TODAY'S PAPER

NYCHA chair Olatoye says she had no 'intention to mislead' officials on lead paint inspections

NYCHA chairwoman Shola Olatoye answers questions on the lead paint scandal during a City Council hearing on Tuesday, Dec. 5, 2017. / Charles Eckert

The embattled head of the New York City Housing Authority said Tuesday that she regretted not telling “people more, sooner” that the agency knew for more than a year of thousands of housing units not inspected for lead paint as required by federal law.

Shola Olatoye, chairwoman of NYCHA, testifying at a special City Council hearing on the matter, also said she had no “intention to mislead or lie,” to federal regulators when she submitted certification records to the U.S. Department of Housing and Urban Development in October 2016 that falsely indicated the city had complied with the federal requirements.

The special hearing was called in response to a city Department of Investigation report released last month that stated NYCHA failed to conduct lead paint inspections at some 4,200 at-risk units starting in 2012.

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The city’s probe found that Olatoye, who was appointed in 2014 by Mayor Bill de Blasio, submitted notifications to HUD in October 2016 indicating the city had conducted the lead inspections, even though she had known since April 2016 that the agency had not complied with the federal regulations for years.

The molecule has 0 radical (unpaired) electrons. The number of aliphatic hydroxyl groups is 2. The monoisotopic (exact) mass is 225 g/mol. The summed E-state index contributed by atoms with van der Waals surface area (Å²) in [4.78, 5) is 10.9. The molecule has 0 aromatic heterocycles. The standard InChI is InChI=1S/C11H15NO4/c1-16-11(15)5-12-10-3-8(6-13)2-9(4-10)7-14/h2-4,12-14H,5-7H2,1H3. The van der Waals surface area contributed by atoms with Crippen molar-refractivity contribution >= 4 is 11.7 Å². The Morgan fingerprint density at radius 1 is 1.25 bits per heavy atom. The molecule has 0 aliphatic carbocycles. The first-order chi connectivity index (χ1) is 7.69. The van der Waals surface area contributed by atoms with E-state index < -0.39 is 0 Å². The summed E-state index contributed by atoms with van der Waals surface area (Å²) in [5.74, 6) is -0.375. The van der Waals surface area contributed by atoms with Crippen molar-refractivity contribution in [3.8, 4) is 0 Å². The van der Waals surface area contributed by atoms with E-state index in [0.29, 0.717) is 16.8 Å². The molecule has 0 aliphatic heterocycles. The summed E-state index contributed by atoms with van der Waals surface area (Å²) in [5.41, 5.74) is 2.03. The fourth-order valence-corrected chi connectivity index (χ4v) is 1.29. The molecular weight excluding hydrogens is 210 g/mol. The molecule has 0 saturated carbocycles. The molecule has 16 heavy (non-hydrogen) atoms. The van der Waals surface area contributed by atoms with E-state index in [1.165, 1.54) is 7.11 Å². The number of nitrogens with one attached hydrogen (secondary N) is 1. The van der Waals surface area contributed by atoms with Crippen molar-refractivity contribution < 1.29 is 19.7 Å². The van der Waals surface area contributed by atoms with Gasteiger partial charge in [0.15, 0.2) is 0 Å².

Public housing residents were notified of possible lead-paint exposure in May 2016.

Olatoye has faced calls from Public Advocate Letitia James and other council members to step down from her post following the release of the report.

Councilmembers spent four hours Tuesday grilling the chairwoman of the housing authority. Olatoye said she had told HUD officials in Washington D.C. about “gaps in compliance” before submitting the records. Because of that meeting, Olatoye told council members, it was her belief that she had not mislead HUD officials a month later when they got the documents falsely claiming compliance.

In March 2016, Olatoye testified before the City Council that the agency was in compliance with both local and federal lead standards.

Several council members at Tuesday’s hearing asked Olatoye why she did not return to the council to “correct the record,” after finding out in April 2016 the agency had not previously been in compliance.

“Perhaps I should’ve come back,” Olatoye told Councilman Ritchie Torres (D-Brooklyn), the chair of the public housing committee.

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Torres said his “confidence and credibility in this agency has been shaken,” but stopped short of calling for her removal, saying it was ultimately de Blasio’s decision.

The mayor has resisted calls to fire Olatoye.

She said the agency has formed an “executive compliance department,” to ensure it adheres to all public housing regulations. The authority is also forming an advisory task force of national lead paint safety experts and creating an “environmental health officer” post to “serve as the agency’s lead paint expert,” Olatoye said.

Councilwoman Vanessa Gibson (D-Bronx) criticized the timing of the new efforts.

“Why are we now calling for a compliance unit two years later?” Gibson asked Olatoye. “A task force of health based experts ... two years later?”